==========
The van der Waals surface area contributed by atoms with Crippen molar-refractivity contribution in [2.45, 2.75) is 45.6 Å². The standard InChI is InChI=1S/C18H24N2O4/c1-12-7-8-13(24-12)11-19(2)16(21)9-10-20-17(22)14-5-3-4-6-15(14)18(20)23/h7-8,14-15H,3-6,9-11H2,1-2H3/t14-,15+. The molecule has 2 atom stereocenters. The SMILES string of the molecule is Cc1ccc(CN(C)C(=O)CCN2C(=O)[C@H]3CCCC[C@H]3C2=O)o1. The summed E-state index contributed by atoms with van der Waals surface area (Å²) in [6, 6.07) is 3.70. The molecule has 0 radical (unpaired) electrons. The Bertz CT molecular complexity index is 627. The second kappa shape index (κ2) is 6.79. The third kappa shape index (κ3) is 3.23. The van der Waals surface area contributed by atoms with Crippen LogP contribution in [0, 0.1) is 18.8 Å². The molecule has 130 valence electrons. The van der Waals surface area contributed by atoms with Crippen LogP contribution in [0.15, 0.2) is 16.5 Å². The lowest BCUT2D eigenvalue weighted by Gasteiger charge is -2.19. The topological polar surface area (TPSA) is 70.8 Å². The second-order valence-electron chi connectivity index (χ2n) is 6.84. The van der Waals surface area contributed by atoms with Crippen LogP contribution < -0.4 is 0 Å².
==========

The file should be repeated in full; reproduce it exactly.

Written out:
The van der Waals surface area contributed by atoms with Crippen molar-refractivity contribution in [2.45, 2.75) is 45.6 Å². The standard InChI is InChI=1S/C18H24N2O4/c1-12-7-8-13(24-12)11-19(2)16(21)9-10-20-17(22)14-5-3-4-6-15(14)18(20)23/h7-8,14-15H,3-6,9-11H2,1-2H3/t14-,15+. The molecule has 2 atom stereocenters. The SMILES string of the molecule is Cc1ccc(CN(C)C(=O)CCN2C(=O)[C@H]3CCCC[C@H]3C2=O)o1. The summed E-state index contributed by atoms with van der Waals surface area (Å²) in [6, 6.07) is 3.70. The molecule has 0 radical (unpaired) electrons. The Bertz CT molecular complexity index is 627. The second kappa shape index (κ2) is 6.79. The third kappa shape index (κ3) is 3.23. The van der Waals surface area contributed by atoms with Crippen LogP contribution in [0, 0.1) is 18.8 Å². The molecule has 130 valence electrons. The van der Waals surface area contributed by atoms with Crippen LogP contribution in [0.15, 0.2) is 16.5 Å². The lowest BCUT2D eigenvalue weighted by Gasteiger charge is -2.19. The topological polar surface area (TPSA) is 70.8 Å². The second-order valence-electron chi connectivity index (χ2n) is 6.84. The van der Waals surface area contributed by atoms with Crippen LogP contribution < -0.4 is 0 Å².